A 70-year-old Japanese woman visited a local hospital for intermittent fever and decreased appetite. Her blood test results showed an increased eosinophil count. Contrast-enhanced computed tomography (CT) revealed low-density areas in the liver (Figure 1A). A malignant disease, particularly lymphoma, was suspected, but the diagnosis was not confirmed. Her symptoms persisted and she was referred to our institution. She lived near a ranch. She did not have pets, travel abroad, or eat raw crab, raw fish, or raw meat. She ate vegetables that she grew in her kitchen garden. Physical examination results were unremarkable for any respiratory, cardiovascular, and gastrointestinal findings. Laboratory findings showed a white blood cell count of 14,000/µL (eosinophil count of 6,020/µL), hemoglobin level of 11.5 g/dL, platelet count of 35.2 × 104/µL, aspartate aminotransferase level of 129 IU/L, alanine aminotransferase level of 225 IU/L, and C-reactive protein level of 1.2 mg/dL. Contrast-enhanced CT revealed the disappearance of previous lesions (Figure 1B) and the appearance of new multilocular low-density areas (Figure 1C). Liver biopsy results and histological findings revealed granuloma with eosinophil infiltration and Charcot-Leyden crystals (Figure 2), which suggested a parasitic infection. Parasite eggs and adult parasites were not detected in the stool, bile duct, or liver specimen. However, serological testing for parasites using a microplate ELISA revealed anti-Fasciola hepatica antibodies in the serum. An ELISA using recombinant Fasciola cathepsin L1 also yielded positive results. Therefore, fascioliasis was diagnosed. She received triclabendazole (500 mg) for 2 days. Subsequently, her fever and eosinophilia subsided, and the low-density areas in the liver diminished in size.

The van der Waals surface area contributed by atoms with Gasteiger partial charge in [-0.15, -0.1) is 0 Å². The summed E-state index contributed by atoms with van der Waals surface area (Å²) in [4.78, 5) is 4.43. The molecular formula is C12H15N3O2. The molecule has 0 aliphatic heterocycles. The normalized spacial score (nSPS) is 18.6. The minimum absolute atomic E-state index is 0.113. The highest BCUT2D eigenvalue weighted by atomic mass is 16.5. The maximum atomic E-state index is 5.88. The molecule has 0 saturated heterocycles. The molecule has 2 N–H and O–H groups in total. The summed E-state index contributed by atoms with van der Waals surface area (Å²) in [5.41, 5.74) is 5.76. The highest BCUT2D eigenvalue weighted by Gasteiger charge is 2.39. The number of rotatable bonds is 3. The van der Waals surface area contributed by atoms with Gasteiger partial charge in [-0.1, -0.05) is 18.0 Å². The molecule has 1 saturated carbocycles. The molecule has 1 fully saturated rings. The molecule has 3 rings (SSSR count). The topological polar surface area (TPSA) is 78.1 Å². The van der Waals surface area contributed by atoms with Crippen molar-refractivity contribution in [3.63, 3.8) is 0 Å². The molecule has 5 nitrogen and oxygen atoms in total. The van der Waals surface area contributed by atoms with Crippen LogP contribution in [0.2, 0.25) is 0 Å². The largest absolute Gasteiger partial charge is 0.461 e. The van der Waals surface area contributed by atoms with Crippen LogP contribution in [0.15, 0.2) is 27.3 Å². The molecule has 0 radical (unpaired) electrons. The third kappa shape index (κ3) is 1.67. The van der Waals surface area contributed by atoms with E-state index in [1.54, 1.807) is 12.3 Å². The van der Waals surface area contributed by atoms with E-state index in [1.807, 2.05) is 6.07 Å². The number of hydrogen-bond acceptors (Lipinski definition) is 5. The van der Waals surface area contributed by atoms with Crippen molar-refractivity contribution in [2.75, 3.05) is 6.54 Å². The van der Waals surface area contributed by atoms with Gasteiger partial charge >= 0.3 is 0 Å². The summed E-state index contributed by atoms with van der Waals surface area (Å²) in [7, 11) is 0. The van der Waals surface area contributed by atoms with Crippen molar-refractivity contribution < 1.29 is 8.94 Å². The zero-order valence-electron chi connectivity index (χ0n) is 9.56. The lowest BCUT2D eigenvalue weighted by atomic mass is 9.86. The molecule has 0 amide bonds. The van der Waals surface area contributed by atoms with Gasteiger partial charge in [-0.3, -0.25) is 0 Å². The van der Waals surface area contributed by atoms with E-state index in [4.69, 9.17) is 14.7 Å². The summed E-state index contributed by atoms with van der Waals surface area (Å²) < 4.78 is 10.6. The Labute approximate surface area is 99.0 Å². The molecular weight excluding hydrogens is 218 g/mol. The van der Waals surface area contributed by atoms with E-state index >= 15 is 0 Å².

Fascioliasis is an infection caused by the liver trematode Fasciola hepatica. Most cases are caused by the consumption of contaminated water plants.1 Fascioliasis is rare in developed countries; therefore, the diagnosis can be difficult and delayed.2 In Japan, some cases have been observed in individuals who live or work at small-scale cattle ranches and their neighbors,3 like our patient. Although we could not determine the infection route in this case, we hypothesized that the vegetables grown in her kitchen garden might have been contaminated. The CT findings of fascioliasis include subcapsular low-attenuation areas with an undefined border in the liver.4 In the present case, the CT image showed migration of the subcapsular low-density areas in the liver that reflected the parasite movement. In summary, parasitic infections should be included in the differential diagnosis when evaluating patients with liver masses and eosinophilia. This case suggested that migrating low-density areas in the liver observed using CT aided in the diagnosis of fascioliasis.
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